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The famine memorial in Dublin Sasko Lazarov/Photocall Ireland
New Orleans

$125-a-ticket Famine Commemoration Gala dinner will be a "sombre, respectful" affair

The event is taking place in New Orleans in November.

THE ORGANISERS OF a Famine Commemoration Gala dinner taking place in New Orleans in November say that it will be a “very sombre and very respectful” affair.

Arts, Heritage and the Gaeltacht Minister Heather Humphreys is expected to be among those gathering at the city’s Gallier Hall on Saturday 8 November for a night that will include “food from some of New Orleans’ finest restaurants and beverages” as well as a ‘patron party’ for those who pay for higher-priced tickets.

Black-tie gala

Ticket prices for the gala dinner start from $125 for a single general admission ticket and go up to $275 for a Patron party single ticket, with a VIP table for 10 costing $2,500.

The gala is being organised by Irish Network New Orleans (IN NOLA). Its president and founder is Adrian D’Arcy, an Irish emigrant and lawyer who said the organisation was founded in 2011 and is part of an Irish network of groups.

“It’s going to be a commemoration of all those that died but a celebration also of those that made it here and the impact it had on New Orleans when they got here,” said D’Arcy.

He said that New Orleans was one of the main three cities that Irish emigrants fled to during the Great Famine.

A minute’s silence

Asked about how the gala can balance being a black tie event and commemorating a dark time in Irish history, D’Arcy said “it will initially be very sombre and very respectful”.

He added that the organisers have discussed the tone of the event in detail.

“It’s our aim in the Irish Network to make sure it is a very respectful evening”.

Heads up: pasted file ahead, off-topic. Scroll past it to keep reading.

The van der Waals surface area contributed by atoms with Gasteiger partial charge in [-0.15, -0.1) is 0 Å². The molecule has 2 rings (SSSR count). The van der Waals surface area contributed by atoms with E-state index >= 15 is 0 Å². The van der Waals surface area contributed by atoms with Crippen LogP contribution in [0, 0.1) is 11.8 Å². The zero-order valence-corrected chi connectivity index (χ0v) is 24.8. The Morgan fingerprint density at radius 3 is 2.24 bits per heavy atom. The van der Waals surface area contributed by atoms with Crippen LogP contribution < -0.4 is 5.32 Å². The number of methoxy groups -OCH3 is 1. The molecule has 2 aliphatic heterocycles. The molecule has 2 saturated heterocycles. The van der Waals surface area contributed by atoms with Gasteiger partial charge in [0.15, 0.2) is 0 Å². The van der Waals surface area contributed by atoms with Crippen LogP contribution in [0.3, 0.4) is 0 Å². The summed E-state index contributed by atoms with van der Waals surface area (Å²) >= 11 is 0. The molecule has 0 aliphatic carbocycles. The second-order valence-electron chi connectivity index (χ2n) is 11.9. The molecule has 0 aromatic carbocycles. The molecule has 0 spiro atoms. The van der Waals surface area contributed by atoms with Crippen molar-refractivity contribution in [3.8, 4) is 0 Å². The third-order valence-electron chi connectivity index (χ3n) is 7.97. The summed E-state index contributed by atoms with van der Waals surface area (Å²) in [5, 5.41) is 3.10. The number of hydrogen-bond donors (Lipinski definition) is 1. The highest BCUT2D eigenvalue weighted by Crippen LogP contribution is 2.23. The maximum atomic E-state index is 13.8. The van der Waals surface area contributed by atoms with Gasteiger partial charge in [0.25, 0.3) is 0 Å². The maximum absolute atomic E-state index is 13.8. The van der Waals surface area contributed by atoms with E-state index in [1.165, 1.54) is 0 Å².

He said there will be a minute’s silence for Famine victims at the gala, and that former Ambassador Hugh Swift will speak about the Famine at the event.

“We will also [have present] some items from the local Irish culture museum,” added D’Arcy. “There will be an audio visual presentation going at all times.”

He continued:

As the night goes on, the tone will change from commemoration to celebration. While [the Famine] was a horrible event in Ireland and should never happened or happen again, Ireland’s loss was America’s gain and New Orleans’ gain. From [the] Famine, something good out here did arise. The Irish have thrived in the USA and in New Orleans since then.
It’s a hard, difficult kind of thing to do be respectful and commemorate but we intend to, along the lines of history, commemorate and celebrate.

“As long as it’s done appropriately”

Michael Blanch, chairman of the Committee for the Commemoration of the Irish Famine Victims, is involved in the commemoration walk for Irish Famine victims and emigrants memorial day next May.

Asked about the idea of a gala event commemorating the Famine, he said: “Our views on it would be, you don’t stop progress and anything to promote the Famine stories, the narrative, the suffering and pain they [went] through.”